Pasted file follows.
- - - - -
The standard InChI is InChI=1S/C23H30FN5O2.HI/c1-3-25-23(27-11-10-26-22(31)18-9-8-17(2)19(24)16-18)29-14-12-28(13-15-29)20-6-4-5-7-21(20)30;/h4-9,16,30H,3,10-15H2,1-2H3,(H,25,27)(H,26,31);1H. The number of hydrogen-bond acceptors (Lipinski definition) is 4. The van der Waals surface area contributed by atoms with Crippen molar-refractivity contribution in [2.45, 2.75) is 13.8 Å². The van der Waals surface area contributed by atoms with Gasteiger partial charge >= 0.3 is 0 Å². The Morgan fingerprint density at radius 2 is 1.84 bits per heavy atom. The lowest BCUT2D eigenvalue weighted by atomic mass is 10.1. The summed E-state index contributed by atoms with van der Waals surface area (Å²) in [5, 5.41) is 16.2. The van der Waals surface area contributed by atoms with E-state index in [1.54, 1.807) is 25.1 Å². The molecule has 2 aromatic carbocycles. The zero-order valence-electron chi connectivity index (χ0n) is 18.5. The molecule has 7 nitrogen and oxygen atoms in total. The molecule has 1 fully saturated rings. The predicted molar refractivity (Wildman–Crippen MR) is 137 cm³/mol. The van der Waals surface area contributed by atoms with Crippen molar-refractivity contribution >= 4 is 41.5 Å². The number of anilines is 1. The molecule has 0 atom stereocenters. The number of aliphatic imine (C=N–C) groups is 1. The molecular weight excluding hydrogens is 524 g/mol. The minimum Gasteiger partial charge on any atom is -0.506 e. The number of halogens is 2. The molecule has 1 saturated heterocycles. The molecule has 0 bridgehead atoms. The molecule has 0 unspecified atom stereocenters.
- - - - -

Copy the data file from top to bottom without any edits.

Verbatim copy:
The standard InChI is InChI=1S/C23H30FN5O2.HI/c1-3-25-23(27-11-10-26-22(31)18-9-8-17(2)19(24)16-18)29-14-12-28(13-15-29)20-6-4-5-7-21(20)30;/h4-9,16,30H,3,10-15H2,1-2H3,(H,25,27)(H,26,31);1H. The number of hydrogen-bond acceptors (Lipinski definition) is 4. The van der Waals surface area contributed by atoms with Crippen molar-refractivity contribution in [2.45, 2.75) is 13.8 Å². The van der Waals surface area contributed by atoms with Gasteiger partial charge >= 0.3 is 0 Å². The Morgan fingerprint density at radius 2 is 1.84 bits per heavy atom. The lowest BCUT2D eigenvalue weighted by atomic mass is 10.1. The summed E-state index contributed by atoms with van der Waals surface area (Å²) in [5, 5.41) is 16.2. The van der Waals surface area contributed by atoms with E-state index in [1.54, 1.807) is 25.1 Å². The molecule has 2 aromatic carbocycles. The zero-order valence-electron chi connectivity index (χ0n) is 18.5. The molecule has 7 nitrogen and oxygen atoms in total. The molecule has 1 fully saturated rings. The predicted molar refractivity (Wildman–Crippen MR) is 137 cm³/mol. The van der Waals surface area contributed by atoms with Crippen molar-refractivity contribution >= 4 is 41.5 Å². The number of anilines is 1. The molecule has 0 atom stereocenters. The number of aliphatic imine (C=N–C) groups is 1. The molecular weight excluding hydrogens is 524 g/mol. The minimum Gasteiger partial charge on any atom is -0.506 e. The number of halogens is 2. The molecule has 1 saturated heterocycles. The molecule has 0 bridgehead atoms. The molecule has 0 unspecified atom stereocenters.